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Will not work at all if quality control is not established independent of whatever strategy some people may come up with.
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Serene Jewell
So how can the community help with the quality control?
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Perhaps a bounty for a documentation effort which would help coders learn the code and help them learn how to contribute in the most useful and efficient way?
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If the goal is to get more developers who know the code and can be truly helpful, what else might the community be able to do?
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Freaky Tech
It is about software quality. That is a task of the responsible software developers.
This not really a task for bounties. It is one of tasks that cannot be put out for bounties. Quality controls needs to be stable and evolve with new knowledge gained. You cannot have changing people for that.
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Seth Nygard
While I agree that code quality is primarily a result of any given developer's experience and methods. It is also heavily influenced by the existing code and supporting documentation. Coding standards help to mitigate this to some degree but also must be flexible. It is generally accepted practice when adding code to existing code to try to closely match the methods and structures already used.
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There is no way to compensate for the experience any developer(s) may or may not have, but having already clean (quality) and well documented code goes a very long way to helping anyone contribute to an existing code base.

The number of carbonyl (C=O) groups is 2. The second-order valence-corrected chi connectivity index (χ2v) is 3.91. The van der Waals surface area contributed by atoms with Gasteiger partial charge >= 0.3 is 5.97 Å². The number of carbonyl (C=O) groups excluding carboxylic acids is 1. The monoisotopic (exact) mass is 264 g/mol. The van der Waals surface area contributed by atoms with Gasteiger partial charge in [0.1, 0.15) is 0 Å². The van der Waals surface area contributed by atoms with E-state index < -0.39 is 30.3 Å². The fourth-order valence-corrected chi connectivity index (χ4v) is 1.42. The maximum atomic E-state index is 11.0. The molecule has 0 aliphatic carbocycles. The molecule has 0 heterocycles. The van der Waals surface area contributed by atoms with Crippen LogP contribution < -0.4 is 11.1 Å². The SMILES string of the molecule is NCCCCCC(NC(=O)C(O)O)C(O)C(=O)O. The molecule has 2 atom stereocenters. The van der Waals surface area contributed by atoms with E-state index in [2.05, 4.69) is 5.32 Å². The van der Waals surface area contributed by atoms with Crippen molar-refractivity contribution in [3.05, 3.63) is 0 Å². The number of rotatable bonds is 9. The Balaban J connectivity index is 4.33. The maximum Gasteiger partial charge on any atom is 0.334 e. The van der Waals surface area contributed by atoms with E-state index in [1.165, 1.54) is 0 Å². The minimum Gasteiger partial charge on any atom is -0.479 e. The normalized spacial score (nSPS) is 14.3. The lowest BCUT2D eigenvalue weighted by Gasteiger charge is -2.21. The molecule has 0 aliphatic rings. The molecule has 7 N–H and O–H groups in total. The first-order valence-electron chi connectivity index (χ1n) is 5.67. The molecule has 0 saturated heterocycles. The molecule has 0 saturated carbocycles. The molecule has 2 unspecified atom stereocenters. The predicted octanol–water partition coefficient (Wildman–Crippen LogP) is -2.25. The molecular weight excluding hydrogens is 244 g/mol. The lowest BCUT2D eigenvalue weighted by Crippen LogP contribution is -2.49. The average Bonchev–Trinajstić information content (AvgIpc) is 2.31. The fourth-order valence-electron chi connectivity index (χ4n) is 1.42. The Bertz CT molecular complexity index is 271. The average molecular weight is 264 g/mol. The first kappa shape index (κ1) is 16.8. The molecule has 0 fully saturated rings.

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There is always a need for new people, with a fresh outlook on things, to get involved. What is hard is to find ways to bridge any differences, experience levels, backgrounds, or personality, and build on everyone's strengths. Egos get in the way often, and developers can often be a "special" breed to deal with in that regard.
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I don't think there is any one magic solution to this but that should in no way stop us all from trying to find a workable path forward. It will take cooperation and commitment from everyone no matter what those processes may be. We are all stake holders in this in one way or another.
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Freaky Tech
Reply
You always need a few people that hold the chair to direct a project. Yet they have to be open to listen to others positions without pre-judging. But not necessarily accepting all of those.